One of the nice things about yoga is that it requires relatively little gear. Below is a summary of those items you should have or may want to consider.
A proper yoga mat is the one essential you will need. Working on a towel, rug or gym cushion can lead to injury and frustration. Towels are slippery and offer no grip. Soft pilates or gymnastic cushions and rugs are usually too thick and can lead to chronic wrist pain. They are also difficult to balance on.
"Sticky" mats may be quite slippery if you sweat a lot. Instead, choose a rubber or dull-surface mat or yoga towel. Made of fabric, these absorb sweat and keep you from slipping during a strong practice. Travel mats are quite thin and can be folded and put into luggage easily.
Tip: For active home practices, avoid using a mat directly on the rug. The soft surface can cause chronic wrist pain. Instead, invest in a piece of masonite 3/8" or 1/4" thick. Have it cut just slightly larger than your mat. This will simulate a hard floor. Your wrists and ankles will thank you.
Shop REI’s selection of yoga mats.
Almost any comfortable clothes can work, but avoid loose-legged shorts and tops with hoods. You may be upside down or wide-legged in poses. Beware of exposing more of yourself than you expected. Form-fitting clothes allow greater ease of movement without sleeves or pant legs getting caught in twists or underfoot. Moisture-wicking fabrics won’t stick to you when bending and offer quick-drying comfort, which is a nice feature especially for enthusiasts of hot yoga.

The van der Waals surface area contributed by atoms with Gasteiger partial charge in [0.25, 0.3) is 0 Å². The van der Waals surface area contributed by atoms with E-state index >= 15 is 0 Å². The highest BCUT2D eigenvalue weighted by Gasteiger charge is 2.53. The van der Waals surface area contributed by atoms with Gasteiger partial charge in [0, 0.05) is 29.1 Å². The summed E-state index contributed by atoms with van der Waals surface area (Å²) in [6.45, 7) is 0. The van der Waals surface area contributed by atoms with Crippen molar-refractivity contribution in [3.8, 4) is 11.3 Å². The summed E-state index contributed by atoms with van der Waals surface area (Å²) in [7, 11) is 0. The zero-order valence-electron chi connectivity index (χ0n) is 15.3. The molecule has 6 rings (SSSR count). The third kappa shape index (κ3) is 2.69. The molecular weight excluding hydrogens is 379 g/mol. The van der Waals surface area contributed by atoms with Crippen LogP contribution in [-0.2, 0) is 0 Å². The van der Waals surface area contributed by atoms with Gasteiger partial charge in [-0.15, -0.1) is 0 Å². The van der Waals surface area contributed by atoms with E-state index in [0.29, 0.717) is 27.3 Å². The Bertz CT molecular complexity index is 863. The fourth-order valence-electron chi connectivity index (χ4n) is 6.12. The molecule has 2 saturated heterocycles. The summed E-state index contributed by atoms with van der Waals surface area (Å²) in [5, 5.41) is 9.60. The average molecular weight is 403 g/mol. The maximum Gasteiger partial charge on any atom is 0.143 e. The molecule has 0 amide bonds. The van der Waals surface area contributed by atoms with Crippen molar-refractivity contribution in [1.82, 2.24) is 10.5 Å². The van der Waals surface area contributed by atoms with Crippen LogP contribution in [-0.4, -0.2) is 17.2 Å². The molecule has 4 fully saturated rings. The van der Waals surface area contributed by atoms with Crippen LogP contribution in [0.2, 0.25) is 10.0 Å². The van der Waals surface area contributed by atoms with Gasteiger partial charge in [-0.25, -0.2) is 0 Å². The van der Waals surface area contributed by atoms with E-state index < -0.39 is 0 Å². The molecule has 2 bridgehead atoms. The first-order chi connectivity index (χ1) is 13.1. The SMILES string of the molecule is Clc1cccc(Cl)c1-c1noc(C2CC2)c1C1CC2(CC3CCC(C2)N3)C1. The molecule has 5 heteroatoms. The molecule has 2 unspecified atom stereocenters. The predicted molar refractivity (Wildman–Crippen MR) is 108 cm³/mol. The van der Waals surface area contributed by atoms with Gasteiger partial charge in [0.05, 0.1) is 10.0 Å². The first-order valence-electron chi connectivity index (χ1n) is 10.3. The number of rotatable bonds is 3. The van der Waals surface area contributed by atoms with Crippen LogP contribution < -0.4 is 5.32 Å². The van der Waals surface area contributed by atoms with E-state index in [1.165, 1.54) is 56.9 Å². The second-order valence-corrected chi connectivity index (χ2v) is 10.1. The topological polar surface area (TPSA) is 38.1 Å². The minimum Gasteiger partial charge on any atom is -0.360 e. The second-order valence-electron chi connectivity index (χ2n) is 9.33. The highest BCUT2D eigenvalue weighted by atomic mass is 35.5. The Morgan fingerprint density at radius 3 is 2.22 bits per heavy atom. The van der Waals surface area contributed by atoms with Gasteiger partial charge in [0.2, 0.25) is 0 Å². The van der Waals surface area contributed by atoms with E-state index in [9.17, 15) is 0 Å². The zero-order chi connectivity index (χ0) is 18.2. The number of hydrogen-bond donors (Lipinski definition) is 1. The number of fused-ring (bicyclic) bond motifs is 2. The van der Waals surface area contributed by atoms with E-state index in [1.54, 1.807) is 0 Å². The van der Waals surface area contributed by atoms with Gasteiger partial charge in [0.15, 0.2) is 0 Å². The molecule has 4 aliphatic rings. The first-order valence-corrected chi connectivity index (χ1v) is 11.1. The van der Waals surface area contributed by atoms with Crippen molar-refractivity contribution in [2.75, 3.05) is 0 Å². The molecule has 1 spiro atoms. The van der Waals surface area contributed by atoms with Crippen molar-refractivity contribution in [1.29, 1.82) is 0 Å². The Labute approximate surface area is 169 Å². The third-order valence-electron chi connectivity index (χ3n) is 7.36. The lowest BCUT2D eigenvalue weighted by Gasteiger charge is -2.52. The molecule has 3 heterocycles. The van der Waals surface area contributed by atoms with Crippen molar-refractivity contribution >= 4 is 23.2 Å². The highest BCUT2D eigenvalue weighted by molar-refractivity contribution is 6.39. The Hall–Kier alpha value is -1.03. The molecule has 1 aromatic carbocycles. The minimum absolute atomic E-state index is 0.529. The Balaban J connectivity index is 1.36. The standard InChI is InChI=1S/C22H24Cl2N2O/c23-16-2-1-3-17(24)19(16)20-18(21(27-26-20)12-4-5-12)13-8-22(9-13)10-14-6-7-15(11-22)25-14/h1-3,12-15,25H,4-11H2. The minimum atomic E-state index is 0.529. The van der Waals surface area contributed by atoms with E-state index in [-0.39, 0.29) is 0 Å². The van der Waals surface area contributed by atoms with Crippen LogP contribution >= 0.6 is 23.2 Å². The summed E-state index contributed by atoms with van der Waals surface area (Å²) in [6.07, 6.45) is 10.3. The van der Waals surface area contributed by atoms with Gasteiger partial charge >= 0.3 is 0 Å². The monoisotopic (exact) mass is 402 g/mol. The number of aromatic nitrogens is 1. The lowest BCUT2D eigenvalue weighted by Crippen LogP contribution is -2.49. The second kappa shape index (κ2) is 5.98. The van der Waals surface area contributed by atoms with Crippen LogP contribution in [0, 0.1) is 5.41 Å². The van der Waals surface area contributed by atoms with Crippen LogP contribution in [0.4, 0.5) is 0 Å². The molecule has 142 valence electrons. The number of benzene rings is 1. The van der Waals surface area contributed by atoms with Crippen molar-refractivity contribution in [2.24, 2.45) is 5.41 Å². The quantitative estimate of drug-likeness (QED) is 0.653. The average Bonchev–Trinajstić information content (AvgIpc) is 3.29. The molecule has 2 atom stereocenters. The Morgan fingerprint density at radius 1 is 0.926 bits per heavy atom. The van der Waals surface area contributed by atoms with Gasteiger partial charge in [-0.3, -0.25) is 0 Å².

Yoga slings or bags: These offer convenient options for carrying your mat, keeping it clean and preventing it from unrolling while in transit.
Towel: Handy for mopping up puddles of sweat, drying your hands, cushioning knees and propping under hips, head and shoulders.
Straps: These can help you hold proper alignment when your muscles may not be ready. They also act as an extension of your hand when reaching for a foot or toe hold.
Blocks: Wood or foam blocks bring the floor closer to your hands when they don’t quite reach in a forward or side bend. They can be used under hips or to sit on. Wood blocks are heavier but more stable for seated or balance poses. Foam blocks are lighter and easier to move or hold.
Shop REI’s selection of yoga gear.
Socks: Yoga is best done barefoot. However, if you want to keep your feet warm, wear socks in supine and seated poses then remove them for standing poses. Toe-socks with grip dots are also available if you’re stuck using a studio mat. Shop for Injinji socks on REI.com.
For more information on yoga, see the REI Expert Advice article on Getting into Yoga.
By Rhonda Krafchin
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Last updated: 03/05/2013
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